Sundays: 10:30 AM
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Givins Beverly Castle Restoration Campaign

Visit http://www.givinsbeverlycastle.org/ to learn more about what is being done and what you can do to Save the Castle. 

 

Click CONTACT to access current and past issues of our monthly newsletter and to view upcoming service descriptions.

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Who are the Unitarians? Watch our video, Voices of a Liberal Faith and learn about our growing faith.
 

SUNDAY February 23 ~ 10:30 AM

Patchwork Service
Members in the Pulpit
Our Patchwork Service topic is "Calling." Come, hear three of our members share experiences of "Calling" in their lives.

BUC Spotlight

Help Support Sueños sin Fronteras

Beverly Unitarian is partnering with Sueños sin Fronteras to provide much-needed clothes and hygiene items to the many asylum seekers and refugees on or near U.S. borders. Sueños sin Fronteras in English means Dreams Without Borders. In the big blue box in the foyer put used clothes or undergarments, socks, toiletries (new please). We will collect these items until the end of the year. Beverly Therapists, a local consortium of counselors and therapists, are also sponsoring this initiative....GIVE ME YOUR TIRED, YOUR POOR!

Annual Christmas Tree Sale

The holidays filled with our personal rituals are all part of the joy in our lives. Once again, we’ve ordered 100 beautiful Fraser Fir trees, small to large. This is a “feel-good” fundraiser for both the church and for the larger community. We expect to sell out in two weekends and only four days of sales: December 7, 8, 14 and 15 from 10:30 to 4:30 (with an earlier start on Breakfast with Santa day, December 7th). Be sure to not wait too long; when they're gone they're gone!
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Breakfast with Santa

Breakfast with Santa
Saturday December 7th
8AM to Noon
Calling all good children to come on over to the castle to help Santa kick off his busy season. Yummy hot pancakes with syrup and sausage, juice, milk and lots of smiles for only $5 per person. An elf will take your photo with Santa and print it for you ($5) before he leaves to return to his workshop at the North Pole or you can take a photo with your own device. The family can also shop the Resale Santa Boutique for holiday decorations, new items for gift giving and gifts priced just so the kids can experience the joy of giving. "Ho, Ho, Ho," says Santa, "I'll see you on the 7th!"
Please share this post to help us spread the word. Sponsored by Women of the Castle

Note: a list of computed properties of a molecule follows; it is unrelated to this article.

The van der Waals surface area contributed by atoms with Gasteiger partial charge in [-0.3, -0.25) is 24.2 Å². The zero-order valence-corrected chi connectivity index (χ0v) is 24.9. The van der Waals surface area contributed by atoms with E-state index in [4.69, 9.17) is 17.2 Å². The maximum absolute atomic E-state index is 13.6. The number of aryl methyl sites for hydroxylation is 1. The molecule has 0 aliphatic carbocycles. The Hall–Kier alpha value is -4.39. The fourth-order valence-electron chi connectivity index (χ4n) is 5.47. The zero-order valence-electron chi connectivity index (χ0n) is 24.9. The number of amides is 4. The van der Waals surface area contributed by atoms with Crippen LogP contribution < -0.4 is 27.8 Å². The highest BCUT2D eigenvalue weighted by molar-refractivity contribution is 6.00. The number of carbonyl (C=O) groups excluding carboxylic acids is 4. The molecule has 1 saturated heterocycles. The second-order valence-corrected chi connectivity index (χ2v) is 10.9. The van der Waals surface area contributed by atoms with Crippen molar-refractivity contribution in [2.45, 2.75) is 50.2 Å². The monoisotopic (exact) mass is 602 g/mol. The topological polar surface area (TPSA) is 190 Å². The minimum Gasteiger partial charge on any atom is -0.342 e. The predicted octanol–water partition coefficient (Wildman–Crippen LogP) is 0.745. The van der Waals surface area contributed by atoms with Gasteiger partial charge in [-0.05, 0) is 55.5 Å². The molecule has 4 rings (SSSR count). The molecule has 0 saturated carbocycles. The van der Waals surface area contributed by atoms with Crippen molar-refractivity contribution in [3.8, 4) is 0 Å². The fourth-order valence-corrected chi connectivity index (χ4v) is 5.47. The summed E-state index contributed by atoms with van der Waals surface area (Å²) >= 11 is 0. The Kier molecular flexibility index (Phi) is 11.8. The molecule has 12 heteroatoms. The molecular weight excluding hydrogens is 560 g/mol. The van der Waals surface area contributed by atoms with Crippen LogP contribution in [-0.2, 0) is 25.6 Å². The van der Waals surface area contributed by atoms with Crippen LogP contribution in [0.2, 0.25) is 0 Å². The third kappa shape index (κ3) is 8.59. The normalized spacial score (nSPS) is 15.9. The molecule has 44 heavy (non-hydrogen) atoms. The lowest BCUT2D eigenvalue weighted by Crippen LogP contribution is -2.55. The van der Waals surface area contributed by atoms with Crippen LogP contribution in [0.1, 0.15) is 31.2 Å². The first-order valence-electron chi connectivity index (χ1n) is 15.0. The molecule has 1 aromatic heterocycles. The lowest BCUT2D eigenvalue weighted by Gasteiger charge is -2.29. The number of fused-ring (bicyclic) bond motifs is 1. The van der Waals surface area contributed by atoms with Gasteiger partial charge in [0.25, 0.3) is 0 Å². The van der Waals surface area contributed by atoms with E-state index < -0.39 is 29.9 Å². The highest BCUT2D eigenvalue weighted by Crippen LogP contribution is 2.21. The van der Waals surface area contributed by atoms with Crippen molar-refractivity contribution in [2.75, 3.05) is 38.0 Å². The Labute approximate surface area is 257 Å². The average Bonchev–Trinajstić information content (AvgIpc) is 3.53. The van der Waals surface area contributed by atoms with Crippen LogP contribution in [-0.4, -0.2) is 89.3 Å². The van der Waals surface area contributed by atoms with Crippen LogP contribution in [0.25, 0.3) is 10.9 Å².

Minister's Message

Reverend Schwartz's message in the November newsletter is unusually lengthy. Worth the read, of course, but painful. His words remind us of what we would rather not think about and forces us not only to be aware and to care but to figure out what we can do to end this nightmare he so aptly describes. David's references are listed in the actual article; click on CONTACT to see them.
From the Minister
"Our nation runs internment camps for children where seven and eight year-olds sleep on concrete floors without soap, or toothpaste, or recreation, in windowless buildings where the lights remain on 24 hours a day. We inter children and adults in conditions that violate the Geneva convention for war prisoners. We treat migrating unaccompanied children worse than we would treat enemy soldier captured while actively trying to murder Americans. These internment camps may have no medical personnel or showers. People are housed a week at a time in standing-room-only cells. Our government has declared it will not provide flu vaccines; lice is rampant. When food is low, adults are fed a bologna sandwich for every meal.

To be clear, these are not prisons: the people inside them have not been convicted of a crime and are held there indefinitely. There is another name for this, and it is concentration camps.

Concentration camp is an uncomfortable word, and it is an inescapable word. The American Heritage Dictionary defines a concentration camp as: "A camp where persons are confined, usually without hearings and typically under harsh conditions, often as a result of their membership in a group which the government has identified as dangerous or undesirable." To call these concen-tration camps is not polemic or political: it is descriptive.

Why do we run concentration camps for immigrants?
For hard-headed, straightforward, pragmatic reasons! We are told that if security is tighter, fewer people will attempt to enter the country. If parents know they might be separated from their kids, fewer will enter the country. If asylum rules permit asylum-seekers in, fewer will enter the country.